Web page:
Marissa Mayer’s Tumblr Wager – Part 2 – My Initial Reactions

Published on: May 21, 2013

Filled Under: Blog, Science & Technology, Worth Reading and Watching

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Since this blog only just re-launched roughly 48 hours ago, we’re not currently posting comments. That doesn’t mean we haven’t been receiving them, however  . . . (and fear not – we will be 100% interactive by next week at the latest) Anyhow, since a number of you were interested in hearing more about the brief post from Sunday regarding Yahoo’s recent acquisition of Tumblr, I decided that today would be an appropriate time to toss my hat in the ring and add some actual commentary.

While this absolutely should not be construed as investment advice, I like the idea that Yahoo is trying to increase traffic. If their future revenue is (even only partially) tied to advertising income through redefining pictorial search, then the purchase makes sense. Tumblr, by all accounts, has a lot of subscribers and is an exceedingly inventive social networking concept. That said, at present, it doesn’t really make much money (relatively speaking), so only time will tell as to whether adding its platform to Yahoo’s suite of services (for $1.1 billion) actually benefits shareholders.

What Marissa has demonstrated here is that she can convince the Board and a group of significant investors that her vision is the right vision. This is a corporate leader who clearly can play the executive game. In many ways, she has now officially joined the very short-list of Valley players most aggressively “leaning in.” Each of her initial tactical moves have shown true energy and nothing about her performance (so far) suggests any hesitancy to throw an uppercut or two as opposed to feeling her way along, gradually adjusting to a foreign corporate culture, etc. By hook or by crook, her site has added an impressive number of new users (albeit, while spending an equally impressive amount of cash).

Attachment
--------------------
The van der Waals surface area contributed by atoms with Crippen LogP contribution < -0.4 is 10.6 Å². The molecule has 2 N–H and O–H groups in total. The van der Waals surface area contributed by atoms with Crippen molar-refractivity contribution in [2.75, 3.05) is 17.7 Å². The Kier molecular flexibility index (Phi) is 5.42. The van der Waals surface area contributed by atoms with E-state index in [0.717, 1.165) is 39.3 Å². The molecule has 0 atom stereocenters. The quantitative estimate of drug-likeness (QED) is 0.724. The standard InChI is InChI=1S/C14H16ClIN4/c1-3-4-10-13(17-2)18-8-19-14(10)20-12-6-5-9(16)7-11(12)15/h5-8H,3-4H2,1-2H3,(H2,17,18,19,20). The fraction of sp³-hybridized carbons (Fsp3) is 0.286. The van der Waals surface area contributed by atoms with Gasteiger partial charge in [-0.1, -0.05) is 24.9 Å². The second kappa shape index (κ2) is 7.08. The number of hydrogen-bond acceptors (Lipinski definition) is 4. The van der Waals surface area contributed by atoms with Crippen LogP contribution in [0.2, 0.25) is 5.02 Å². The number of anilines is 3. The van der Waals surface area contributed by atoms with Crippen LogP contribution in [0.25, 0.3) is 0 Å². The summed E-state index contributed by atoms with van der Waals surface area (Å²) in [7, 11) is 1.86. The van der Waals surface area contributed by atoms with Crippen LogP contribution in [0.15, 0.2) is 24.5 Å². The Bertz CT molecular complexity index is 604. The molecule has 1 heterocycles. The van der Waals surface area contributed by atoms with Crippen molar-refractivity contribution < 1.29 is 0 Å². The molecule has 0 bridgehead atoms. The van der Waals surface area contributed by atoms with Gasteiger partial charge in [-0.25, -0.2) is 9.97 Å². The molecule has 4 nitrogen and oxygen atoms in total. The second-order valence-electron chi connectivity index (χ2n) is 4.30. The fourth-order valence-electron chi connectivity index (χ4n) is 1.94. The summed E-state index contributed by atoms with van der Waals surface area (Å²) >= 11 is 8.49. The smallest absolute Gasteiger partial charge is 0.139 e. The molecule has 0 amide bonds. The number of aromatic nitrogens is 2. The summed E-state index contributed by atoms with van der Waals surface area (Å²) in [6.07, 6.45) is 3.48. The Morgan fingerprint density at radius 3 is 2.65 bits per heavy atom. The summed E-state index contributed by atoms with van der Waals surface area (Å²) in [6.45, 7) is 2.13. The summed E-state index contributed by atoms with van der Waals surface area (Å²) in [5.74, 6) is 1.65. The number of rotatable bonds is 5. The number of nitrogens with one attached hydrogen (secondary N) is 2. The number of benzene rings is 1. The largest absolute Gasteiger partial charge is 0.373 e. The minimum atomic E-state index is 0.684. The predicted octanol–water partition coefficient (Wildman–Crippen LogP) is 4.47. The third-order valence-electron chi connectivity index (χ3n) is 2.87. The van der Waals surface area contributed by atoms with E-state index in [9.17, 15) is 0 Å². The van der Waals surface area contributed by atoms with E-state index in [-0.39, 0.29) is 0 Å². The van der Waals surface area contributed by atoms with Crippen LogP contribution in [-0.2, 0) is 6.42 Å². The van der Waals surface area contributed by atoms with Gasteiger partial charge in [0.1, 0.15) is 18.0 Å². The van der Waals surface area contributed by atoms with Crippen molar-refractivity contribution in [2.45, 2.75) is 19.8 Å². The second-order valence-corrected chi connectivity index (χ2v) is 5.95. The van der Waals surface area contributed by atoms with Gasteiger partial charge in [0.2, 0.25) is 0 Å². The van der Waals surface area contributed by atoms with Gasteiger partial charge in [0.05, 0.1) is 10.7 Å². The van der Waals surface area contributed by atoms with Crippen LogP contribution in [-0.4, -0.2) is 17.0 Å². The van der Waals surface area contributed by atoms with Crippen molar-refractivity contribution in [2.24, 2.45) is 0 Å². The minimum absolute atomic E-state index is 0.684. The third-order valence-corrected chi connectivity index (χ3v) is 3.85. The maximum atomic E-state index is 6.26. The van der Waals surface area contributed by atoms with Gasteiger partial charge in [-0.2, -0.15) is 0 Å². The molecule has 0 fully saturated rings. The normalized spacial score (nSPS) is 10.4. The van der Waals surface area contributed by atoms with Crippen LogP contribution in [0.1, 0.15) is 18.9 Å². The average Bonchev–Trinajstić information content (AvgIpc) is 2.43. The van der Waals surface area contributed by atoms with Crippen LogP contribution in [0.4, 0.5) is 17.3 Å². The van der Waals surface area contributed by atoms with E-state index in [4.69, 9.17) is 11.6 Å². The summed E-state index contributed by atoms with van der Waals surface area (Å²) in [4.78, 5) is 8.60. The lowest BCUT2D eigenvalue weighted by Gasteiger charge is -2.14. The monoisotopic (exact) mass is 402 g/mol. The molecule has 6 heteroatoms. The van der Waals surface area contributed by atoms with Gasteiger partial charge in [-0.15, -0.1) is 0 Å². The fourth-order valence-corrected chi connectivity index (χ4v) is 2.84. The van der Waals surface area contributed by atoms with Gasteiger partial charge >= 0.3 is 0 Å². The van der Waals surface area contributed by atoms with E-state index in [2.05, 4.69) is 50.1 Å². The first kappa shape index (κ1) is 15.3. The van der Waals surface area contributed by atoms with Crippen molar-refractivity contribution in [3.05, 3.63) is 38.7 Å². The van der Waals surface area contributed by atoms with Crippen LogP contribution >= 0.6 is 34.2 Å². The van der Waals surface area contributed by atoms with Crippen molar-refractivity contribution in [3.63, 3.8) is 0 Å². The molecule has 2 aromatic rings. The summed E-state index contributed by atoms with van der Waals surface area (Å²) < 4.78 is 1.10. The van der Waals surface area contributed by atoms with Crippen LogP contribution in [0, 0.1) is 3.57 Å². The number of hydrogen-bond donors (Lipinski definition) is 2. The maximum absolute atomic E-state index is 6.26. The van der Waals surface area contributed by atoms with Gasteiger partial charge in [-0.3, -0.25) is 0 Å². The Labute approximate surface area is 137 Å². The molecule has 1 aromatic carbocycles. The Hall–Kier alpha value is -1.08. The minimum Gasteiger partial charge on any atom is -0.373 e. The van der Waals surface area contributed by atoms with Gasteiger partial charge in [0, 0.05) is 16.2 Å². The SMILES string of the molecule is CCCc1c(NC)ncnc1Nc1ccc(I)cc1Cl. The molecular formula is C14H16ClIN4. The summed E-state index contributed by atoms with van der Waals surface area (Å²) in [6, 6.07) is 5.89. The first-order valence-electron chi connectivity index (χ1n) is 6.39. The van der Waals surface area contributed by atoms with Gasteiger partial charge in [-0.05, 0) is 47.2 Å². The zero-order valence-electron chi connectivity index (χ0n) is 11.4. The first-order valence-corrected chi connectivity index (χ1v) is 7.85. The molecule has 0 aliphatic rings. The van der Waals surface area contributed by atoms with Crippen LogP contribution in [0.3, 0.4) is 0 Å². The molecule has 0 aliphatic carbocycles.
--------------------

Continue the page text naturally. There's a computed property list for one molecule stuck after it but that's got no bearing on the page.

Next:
So, can Yahoo re-insert itself into the top-tier of money-making web fixtures and become relevant again to end users in such a highly contested space? On that one, it’s simply too soon to predict. What I can say with certainty is that Ms. Mayer’s CEO honeymoon is officially over. If Tumblr goes south, there’s every chance she’ll be sitting next to it on the same (tax free . . .) corporate jet.

What’s especially interesting to me (and where I hope to learn more), is that I’m not at all sure adding Tumblr subscribers to Yahoo’s content-platform/media portal (assuming that’s, more or less, how one describes Yahoo these days) can be directly analogized to, say, a bank increasing its number of depositors. Revenue is by no means automatic in these situations – e.g., something comparable to the spread between loans and deposits.

Nevertheless, Marissa has shown an absolute willingness to allocate resources boldly. In one of America’s most unforgiving valleys, that’s a prerequisite for effective upper level management – let alone the CEO of a company with Yahoo’s (potentially) enormous heft. And on that note, I’ll throw the key question back to you: Is she more Steve Jobs or John Sculley? (I’ll leave Ballmer, Sergey and Larry out of this one . . .)

Meanwhile take a look at this intriguing profile of Tumblr founder, David Karp, in yesterday’s Economic Times: “Tumblr’s David Karp: Another school dropout who struck it rich before turning 30.”

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